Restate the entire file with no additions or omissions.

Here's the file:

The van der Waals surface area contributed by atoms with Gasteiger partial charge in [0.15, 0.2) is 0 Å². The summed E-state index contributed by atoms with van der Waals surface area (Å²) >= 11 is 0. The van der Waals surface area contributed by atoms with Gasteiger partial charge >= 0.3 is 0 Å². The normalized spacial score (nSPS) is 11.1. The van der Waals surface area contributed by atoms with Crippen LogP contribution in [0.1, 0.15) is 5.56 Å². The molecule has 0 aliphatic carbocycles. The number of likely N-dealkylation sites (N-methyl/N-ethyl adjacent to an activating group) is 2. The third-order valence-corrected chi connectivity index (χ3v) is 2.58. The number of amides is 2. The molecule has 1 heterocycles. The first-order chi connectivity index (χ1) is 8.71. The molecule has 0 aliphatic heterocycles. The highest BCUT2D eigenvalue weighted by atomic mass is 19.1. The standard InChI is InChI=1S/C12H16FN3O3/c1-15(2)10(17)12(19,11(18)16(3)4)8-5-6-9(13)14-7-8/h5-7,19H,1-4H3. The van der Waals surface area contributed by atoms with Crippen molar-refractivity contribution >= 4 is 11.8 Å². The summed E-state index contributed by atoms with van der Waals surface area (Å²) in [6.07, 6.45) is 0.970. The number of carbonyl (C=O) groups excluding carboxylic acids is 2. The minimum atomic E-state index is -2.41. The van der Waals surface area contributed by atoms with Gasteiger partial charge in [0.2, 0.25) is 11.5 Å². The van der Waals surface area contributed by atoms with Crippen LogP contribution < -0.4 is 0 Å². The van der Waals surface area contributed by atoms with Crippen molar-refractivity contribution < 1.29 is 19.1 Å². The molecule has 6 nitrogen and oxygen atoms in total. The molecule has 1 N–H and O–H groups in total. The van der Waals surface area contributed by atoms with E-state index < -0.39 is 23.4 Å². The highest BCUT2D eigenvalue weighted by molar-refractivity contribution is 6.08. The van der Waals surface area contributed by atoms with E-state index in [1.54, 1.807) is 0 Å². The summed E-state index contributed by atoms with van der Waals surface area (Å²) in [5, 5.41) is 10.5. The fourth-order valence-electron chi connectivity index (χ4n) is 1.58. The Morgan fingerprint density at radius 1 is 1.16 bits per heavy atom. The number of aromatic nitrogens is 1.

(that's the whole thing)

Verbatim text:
The van der Waals surface area contributed by atoms with Gasteiger partial charge in [0.15, 0.2) is 0 Å². The summed E-state index contributed by atoms with van der Waals surface area (Å²) >= 11 is 0. The van der Waals surface area contributed by atoms with Gasteiger partial charge >= 0.3 is 0 Å². The normalized spacial score (nSPS) is 11.1. The van der Waals surface area contributed by atoms with Crippen LogP contribution in [0.1, 0.15) is 5.56 Å². The molecule has 0 aliphatic carbocycles. The number of likely N-dealkylation sites (N-methyl/N-ethyl adjacent to an activating group) is 2. The third-order valence-corrected chi connectivity index (χ3v) is 2.58. The number of amides is 2. The molecule has 1 heterocycles. The first-order chi connectivity index (χ1) is 8.71. The molecule has 0 aliphatic heterocycles. The highest BCUT2D eigenvalue weighted by atomic mass is 19.1. The standard InChI is InChI=1S/C12H16FN3O3/c1-15(2)10(17)12(19,11(18)16(3)4)8-5-6-9(13)14-7-8/h5-7,19H,1-4H3. The van der Waals surface area contributed by atoms with Crippen molar-refractivity contribution >= 4 is 11.8 Å². The summed E-state index contributed by atoms with van der Waals surface area (Å²) in [6.07, 6.45) is 0.970. The number of carbonyl (C=O) groups excluding carboxylic acids is 2. The minimum atomic E-state index is -2.41. The van der Waals surface area contributed by atoms with Gasteiger partial charge in [0.2, 0.25) is 11.5 Å². The van der Waals surface area contributed by atoms with Crippen LogP contribution < -0.4 is 0 Å². The van der Waals surface area contributed by atoms with Crippen molar-refractivity contribution < 1.29 is 19.1 Å². The molecule has 6 nitrogen and oxygen atoms in total. The molecule has 1 N–H and O–H groups in total. The van der Waals surface area contributed by atoms with E-state index < -0.39 is 23.4 Å². The highest BCUT2D eigenvalue weighted by molar-refractivity contribution is 6.08. The van der Waals surface area contributed by atoms with E-state index in [1.54, 1.807) is 0 Å². The summed E-state index contributed by atoms with van der Waals surface area (Å²) in [5, 5.41) is 10.5. The fourth-order valence-electron chi connectivity index (χ4n) is 1.58. The Morgan fingerprint density at radius 1 is 1.16 bits per heavy atom. The number of aromatic nitrogens is 1.